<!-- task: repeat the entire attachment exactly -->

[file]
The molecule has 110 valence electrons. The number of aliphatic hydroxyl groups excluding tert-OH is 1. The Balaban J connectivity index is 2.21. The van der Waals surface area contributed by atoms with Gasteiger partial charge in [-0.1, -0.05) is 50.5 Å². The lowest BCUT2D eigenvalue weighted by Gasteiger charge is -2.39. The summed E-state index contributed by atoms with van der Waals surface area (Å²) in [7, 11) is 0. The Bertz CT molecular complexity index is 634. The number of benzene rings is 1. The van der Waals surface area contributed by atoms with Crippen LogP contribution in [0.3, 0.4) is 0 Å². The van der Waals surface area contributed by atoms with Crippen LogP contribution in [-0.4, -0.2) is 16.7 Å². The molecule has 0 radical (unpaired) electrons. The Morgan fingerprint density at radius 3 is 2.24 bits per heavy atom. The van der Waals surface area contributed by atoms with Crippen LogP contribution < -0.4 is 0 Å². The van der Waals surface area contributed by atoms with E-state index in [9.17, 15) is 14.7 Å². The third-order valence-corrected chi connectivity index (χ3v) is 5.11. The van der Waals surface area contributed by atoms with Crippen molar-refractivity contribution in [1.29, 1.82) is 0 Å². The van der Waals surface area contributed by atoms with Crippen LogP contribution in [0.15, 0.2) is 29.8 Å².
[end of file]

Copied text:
The molecule has 110 valence electrons. The number of aliphatic hydroxyl groups excluding tert-OH is 1. The Balaban J connectivity index is 2.21. The van der Waals surface area contributed by atoms with Gasteiger partial charge in [-0.1, -0.05) is 50.5 Å². The lowest BCUT2D eigenvalue weighted by Gasteiger charge is -2.39. The summed E-state index contributed by atoms with van der Waals surface area (Å²) in [7, 11) is 0. The Bertz CT molecular complexity index is 634. The number of benzene rings is 1. The van der Waals surface area contributed by atoms with Crippen LogP contribution in [0.3, 0.4) is 0 Å². The van der Waals surface area contributed by atoms with Crippen LogP contribution in [-0.4, -0.2) is 16.7 Å². The molecule has 0 radical (unpaired) electrons. The Morgan fingerprint density at radius 3 is 2.24 bits per heavy atom. The van der Waals surface area contributed by atoms with Crippen LogP contribution < -0.4 is 0 Å². The van der Waals surface area contributed by atoms with E-state index in [9.17, 15) is 14.7 Å². The third-order valence-corrected chi connectivity index (χ3v) is 5.11. The van der Waals surface area contributed by atoms with Crippen molar-refractivity contribution in [1.29, 1.82) is 0 Å². The van der Waals surface area contributed by atoms with Crippen LogP contribution in [0.15, 0.2) is 29.8 Å².